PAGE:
In Indonesia, rice is not just the staple diet. It is also the source of income for a large proportion of the population, and the basis of many cultures. Once a year in the small sub-district of Cigugur, West Java, the local people invite their ‘neighbours’ from all over West Java to join them in giving thanks to the earth and to God for the life sustaining grain.
The sub-district only has a population of about 1200 but it is quite well known in Indonesia due to its plural religious nature. Not only do Muslims, Christians, Hindus and animists all live together there, they often exist within the one family.
Children are brought up both to respect God and/or the spirit world, and to value other people’s beliefs. The Serentaun festival is an embodiment of this philosophy, where people from different places with varied religious beliefs peacefully celebrate all that life has to offer.
Serentaun is a term based on two Sundanese words: seren, to surrender, and taun, year. Broadly speaking the Serentaun ceremony is a ceremony to give thanks for the previous year’s harvest and to ask for God’s blessing and protection to ensure a good harvest in the coming year. The festival is also an opportunity for reflection and making resolutions for self-improvement.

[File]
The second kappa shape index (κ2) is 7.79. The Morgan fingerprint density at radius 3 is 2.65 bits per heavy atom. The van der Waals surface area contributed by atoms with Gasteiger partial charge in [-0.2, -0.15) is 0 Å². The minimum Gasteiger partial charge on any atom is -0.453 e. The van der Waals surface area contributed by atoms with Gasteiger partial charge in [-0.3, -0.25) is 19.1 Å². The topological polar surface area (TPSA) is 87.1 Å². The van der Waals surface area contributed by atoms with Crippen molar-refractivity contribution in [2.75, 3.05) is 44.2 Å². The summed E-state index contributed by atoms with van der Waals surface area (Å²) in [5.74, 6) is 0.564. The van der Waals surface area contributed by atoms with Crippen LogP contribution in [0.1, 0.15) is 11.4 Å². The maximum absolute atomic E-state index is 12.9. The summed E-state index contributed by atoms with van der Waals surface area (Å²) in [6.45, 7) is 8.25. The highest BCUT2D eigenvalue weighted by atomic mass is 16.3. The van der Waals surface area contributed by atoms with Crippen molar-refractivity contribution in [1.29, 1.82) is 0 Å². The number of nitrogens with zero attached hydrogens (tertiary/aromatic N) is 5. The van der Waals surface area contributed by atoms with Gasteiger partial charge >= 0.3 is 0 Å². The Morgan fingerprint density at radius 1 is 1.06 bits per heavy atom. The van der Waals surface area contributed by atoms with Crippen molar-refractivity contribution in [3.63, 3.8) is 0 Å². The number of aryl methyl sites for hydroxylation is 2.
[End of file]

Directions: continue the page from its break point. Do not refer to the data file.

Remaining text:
Harvest festivals are held in many places in Indonesia, but the Cigugur festival is noteworthy in that the community invites people from all over West Java to participate. For example, the Kanakes (popularly known as Baduy) people send representatives to recite poetry and bring offerings. This tradition of neighbourliness is now as easy as a phone call away, but in the past Cigugur would need to send emissaries weeks before the festival to invite the guests.
The Serentaun festival involves three days and nights of ceremonies, dancing and prayer. It is usually held in late February or early March, depending on when the rice is ready to harvest.
When the rice is brought in, the first ceremony or ngajayak is held. After this, the events are dominated by Sundanese cultural activities with mystical overtones such as the gending karesimen dance. This dance is performed to please the ancestors. It beêins with one of the elders dancing alone but then inviting others to join in until there is a large group of dancers. Other activities are the pantun Kanakes (poetry readings to praise God), and ngareremokuan, or blessing the rice.
The most important ceremony, and the peak of the festival, is the hulling of the rice. Women lead the activity as they are considered to be the source of fertility. The men soon join in until hundreds of people are all beating the rice in a united rhythmú After the ceremony, offerings are made and the rice and other local produce, such as meat and tubers, are shared amongst the participants. This is an important way for the rich to distribute some of their wealth to poorer members of the community.
The Serentaun festival is not only about seeking the blessing of a good harvest in the following year. The festival also helps to strengthen friendship and communication both within the community and with people from neighbouring districts. It is also a shining example of religious pluralism, alongside unity in caring for and respecting nature.
Refi Mascot (email@example.com) is a freelance photographer from Jakarta who specialises in anthropological studies.